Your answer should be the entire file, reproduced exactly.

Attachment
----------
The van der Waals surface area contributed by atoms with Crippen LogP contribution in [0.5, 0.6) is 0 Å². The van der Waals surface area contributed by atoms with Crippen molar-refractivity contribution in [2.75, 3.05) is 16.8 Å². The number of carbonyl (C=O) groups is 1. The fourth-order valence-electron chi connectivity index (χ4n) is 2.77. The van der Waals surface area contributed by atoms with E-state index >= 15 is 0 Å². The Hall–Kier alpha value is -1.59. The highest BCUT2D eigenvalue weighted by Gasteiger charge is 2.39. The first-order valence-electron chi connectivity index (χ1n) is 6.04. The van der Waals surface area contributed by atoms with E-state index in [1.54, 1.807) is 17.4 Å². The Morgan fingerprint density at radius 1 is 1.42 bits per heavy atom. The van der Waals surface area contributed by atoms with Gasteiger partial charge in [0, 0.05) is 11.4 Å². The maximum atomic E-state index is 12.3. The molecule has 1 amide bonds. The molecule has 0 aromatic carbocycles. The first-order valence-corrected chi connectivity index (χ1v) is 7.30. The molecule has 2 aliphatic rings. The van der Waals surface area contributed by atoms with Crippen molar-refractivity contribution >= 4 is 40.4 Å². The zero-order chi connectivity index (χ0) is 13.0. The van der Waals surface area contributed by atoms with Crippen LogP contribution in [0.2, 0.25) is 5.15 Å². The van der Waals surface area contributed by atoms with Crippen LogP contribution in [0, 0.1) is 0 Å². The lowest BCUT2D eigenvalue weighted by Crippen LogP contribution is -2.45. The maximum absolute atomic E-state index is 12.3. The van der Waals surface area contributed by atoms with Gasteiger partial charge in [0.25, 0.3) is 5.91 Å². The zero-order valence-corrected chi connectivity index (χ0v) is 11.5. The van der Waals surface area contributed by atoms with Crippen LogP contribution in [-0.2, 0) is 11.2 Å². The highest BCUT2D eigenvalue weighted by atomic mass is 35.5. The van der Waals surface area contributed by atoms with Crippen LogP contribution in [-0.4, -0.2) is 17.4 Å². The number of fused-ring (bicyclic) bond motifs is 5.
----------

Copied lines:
The van der Waals surface area contributed by atoms with Crippen LogP contribution in [0.5, 0.6) is 0 Å². The van der Waals surface area contributed by atoms with Crippen molar-refractivity contribution in [2.75, 3.05) is 16.8 Å². The number of carbonyl (C=O) groups is 1. The fourth-order valence-electron chi connectivity index (χ4n) is 2.77. The van der Waals surface area contributed by atoms with E-state index >= 15 is 0 Å². The Hall–Kier alpha value is -1.59. The highest BCUT2D eigenvalue weighted by Gasteiger charge is 2.39. The first-order valence-electron chi connectivity index (χ1n) is 6.04. The van der Waals surface area contributed by atoms with E-state index in [1.54, 1.807) is 17.4 Å². The Morgan fingerprint density at radius 1 is 1.42 bits per heavy atom. The van der Waals surface area contributed by atoms with Gasteiger partial charge in [0, 0.05) is 11.4 Å². The maximum atomic E-state index is 12.3. The molecule has 1 amide bonds. The molecule has 0 aromatic carbocycles. The first-order valence-corrected chi connectivity index (χ1v) is 7.30. The molecule has 2 aliphatic rings. The van der Waals surface area contributed by atoms with Crippen molar-refractivity contribution >= 4 is 40.4 Å². The zero-order chi connectivity index (χ0) is 13.0. The van der Waals surface area contributed by atoms with Crippen LogP contribution in [0.2, 0.25) is 5.15 Å². The van der Waals surface area contributed by atoms with Crippen LogP contribution in [0, 0.1) is 0 Å². The lowest BCUT2D eigenvalue weighted by Crippen LogP contribution is -2.45. The maximum absolute atomic E-state index is 12.3. The van der Waals surface area contributed by atoms with Gasteiger partial charge in [0.25, 0.3) is 5.91 Å². The zero-order valence-corrected chi connectivity index (χ0v) is 11.5. The van der Waals surface area contributed by atoms with Crippen LogP contribution in [-0.2, 0) is 11.2 Å². The highest BCUT2D eigenvalue weighted by atomic mass is 35.5. The van der Waals surface area contributed by atoms with Crippen LogP contribution in [-0.4, -0.2) is 17.4 Å². The number of fused-ring (bicyclic) bond motifs is 5.